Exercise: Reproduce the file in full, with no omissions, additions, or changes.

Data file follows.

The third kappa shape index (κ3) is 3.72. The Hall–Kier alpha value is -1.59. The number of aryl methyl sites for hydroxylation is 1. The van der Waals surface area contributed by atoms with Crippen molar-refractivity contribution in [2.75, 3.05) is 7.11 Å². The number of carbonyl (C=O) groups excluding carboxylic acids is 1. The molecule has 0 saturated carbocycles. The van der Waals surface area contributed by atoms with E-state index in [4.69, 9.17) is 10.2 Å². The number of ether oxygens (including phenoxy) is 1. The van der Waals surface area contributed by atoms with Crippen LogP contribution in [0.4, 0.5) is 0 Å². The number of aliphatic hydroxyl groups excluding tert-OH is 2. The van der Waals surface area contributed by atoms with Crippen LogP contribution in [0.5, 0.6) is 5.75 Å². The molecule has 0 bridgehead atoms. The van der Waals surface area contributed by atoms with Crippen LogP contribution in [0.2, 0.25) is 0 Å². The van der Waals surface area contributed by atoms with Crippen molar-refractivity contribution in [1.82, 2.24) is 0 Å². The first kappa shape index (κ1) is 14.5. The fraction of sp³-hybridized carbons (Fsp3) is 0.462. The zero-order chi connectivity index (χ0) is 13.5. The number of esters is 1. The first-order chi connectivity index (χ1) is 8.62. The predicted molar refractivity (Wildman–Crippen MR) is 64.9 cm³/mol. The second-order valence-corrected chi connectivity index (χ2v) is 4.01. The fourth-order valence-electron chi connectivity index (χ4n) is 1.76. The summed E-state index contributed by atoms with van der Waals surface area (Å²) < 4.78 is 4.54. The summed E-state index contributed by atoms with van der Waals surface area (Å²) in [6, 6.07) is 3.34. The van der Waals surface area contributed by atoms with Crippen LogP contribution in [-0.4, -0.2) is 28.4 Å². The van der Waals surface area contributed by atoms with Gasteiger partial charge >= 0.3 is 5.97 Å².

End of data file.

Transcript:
The third kappa shape index (κ3) is 3.72. The Hall–Kier alpha value is -1.59. The number of aryl methyl sites for hydroxylation is 1. The van der Waals surface area contributed by atoms with Crippen molar-refractivity contribution in [2.75, 3.05) is 7.11 Å². The number of carbonyl (C=O) groups excluding carboxylic acids is 1. The molecule has 0 saturated carbocycles. The van der Waals surface area contributed by atoms with E-state index in [4.69, 9.17) is 10.2 Å². The number of ether oxygens (including phenoxy) is 1. The van der Waals surface area contributed by atoms with Crippen LogP contribution in [0.4, 0.5) is 0 Å². The number of aliphatic hydroxyl groups excluding tert-OH is 2. The van der Waals surface area contributed by atoms with Crippen LogP contribution in [0.5, 0.6) is 5.75 Å². The molecule has 0 bridgehead atoms. The van der Waals surface area contributed by atoms with Crippen LogP contribution in [0.2, 0.25) is 0 Å². The van der Waals surface area contributed by atoms with Crippen molar-refractivity contribution in [1.82, 2.24) is 0 Å². The first kappa shape index (κ1) is 14.5. The fraction of sp³-hybridized carbons (Fsp3) is 0.462. The zero-order chi connectivity index (χ0) is 13.5. The number of esters is 1. The first-order chi connectivity index (χ1) is 8.62. The predicted molar refractivity (Wildman–Crippen MR) is 64.9 cm³/mol. The second-order valence-corrected chi connectivity index (χ2v) is 4.01. The fourth-order valence-electron chi connectivity index (χ4n) is 1.76. The summed E-state index contributed by atoms with van der Waals surface area (Å²) < 4.78 is 4.54. The summed E-state index contributed by atoms with van der Waals surface area (Å²) in [6, 6.07) is 3.34. The van der Waals surface area contributed by atoms with Crippen LogP contribution in [-0.4, -0.2) is 28.4 Å². The van der Waals surface area contributed by atoms with Gasteiger partial charge >= 0.3 is 5.97 Å².